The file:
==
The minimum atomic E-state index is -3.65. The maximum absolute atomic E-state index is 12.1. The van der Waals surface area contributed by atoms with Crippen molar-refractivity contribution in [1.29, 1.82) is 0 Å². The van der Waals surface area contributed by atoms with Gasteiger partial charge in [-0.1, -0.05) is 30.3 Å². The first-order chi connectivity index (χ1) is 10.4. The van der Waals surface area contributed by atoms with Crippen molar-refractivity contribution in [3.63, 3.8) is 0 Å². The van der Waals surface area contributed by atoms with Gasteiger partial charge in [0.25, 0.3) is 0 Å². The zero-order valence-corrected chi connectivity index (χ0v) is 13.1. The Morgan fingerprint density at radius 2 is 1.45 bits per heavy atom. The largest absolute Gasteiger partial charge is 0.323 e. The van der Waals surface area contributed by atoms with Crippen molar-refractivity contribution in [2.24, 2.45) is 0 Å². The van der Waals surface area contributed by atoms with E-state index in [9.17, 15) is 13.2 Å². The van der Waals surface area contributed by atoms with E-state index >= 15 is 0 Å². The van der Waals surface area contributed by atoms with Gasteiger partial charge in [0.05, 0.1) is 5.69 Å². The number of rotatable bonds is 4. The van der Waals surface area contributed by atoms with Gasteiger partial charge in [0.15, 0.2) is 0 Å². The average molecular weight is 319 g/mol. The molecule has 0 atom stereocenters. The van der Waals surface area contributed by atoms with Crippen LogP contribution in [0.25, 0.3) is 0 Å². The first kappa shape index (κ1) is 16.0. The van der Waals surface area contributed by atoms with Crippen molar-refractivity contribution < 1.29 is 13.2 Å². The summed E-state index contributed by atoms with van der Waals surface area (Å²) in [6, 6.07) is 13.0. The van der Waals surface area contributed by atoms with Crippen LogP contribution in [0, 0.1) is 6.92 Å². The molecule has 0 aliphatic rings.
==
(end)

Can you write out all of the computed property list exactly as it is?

The minimum atomic E-state index is -3.65. The maximum absolute atomic E-state index is 12.1. The van der Waals surface area contributed by atoms with Crippen molar-refractivity contribution in [1.29, 1.82) is 0 Å². The van der Waals surface area contributed by atoms with Gasteiger partial charge in [-0.1, -0.05) is 30.3 Å². The first-order chi connectivity index (χ1) is 10.4. The van der Waals surface area contributed by atoms with Crippen molar-refractivity contribution in [3.63, 3.8) is 0 Å². The van der Waals surface area contributed by atoms with Gasteiger partial charge in [0.25, 0.3) is 0 Å². The zero-order valence-corrected chi connectivity index (χ0v) is 13.1. The Morgan fingerprint density at radius 2 is 1.45 bits per heavy atom. The largest absolute Gasteiger partial charge is 0.323 e. The van der Waals surface area contributed by atoms with Crippen molar-refractivity contribution in [2.24, 2.45) is 0 Å². The van der Waals surface area contributed by atoms with E-state index in [9.17, 15) is 13.2 Å². The van der Waals surface area contributed by atoms with E-state index >= 15 is 0 Å². The van der Waals surface area contributed by atoms with Gasteiger partial charge in [0.05, 0.1) is 5.69 Å². The number of rotatable bonds is 4. The van der Waals surface area contributed by atoms with Gasteiger partial charge in [0.15, 0.2) is 0 Å². The average molecular weight is 319 g/mol. The molecule has 0 atom stereocenters. The van der Waals surface area contributed by atoms with Crippen LogP contribution in [0.25, 0.3) is 0 Å². The first kappa shape index (κ1) is 16.0. The van der Waals surface area contributed by atoms with Crippen molar-refractivity contribution < 1.29 is 13.2 Å². The summed E-state index contributed by atoms with van der Waals surface area (Å²) in [6, 6.07) is 13.0. The van der Waals surface area contributed by atoms with Crippen LogP contribution in [0, 0.1) is 6.92 Å². The molecule has 0 aliphatic rings.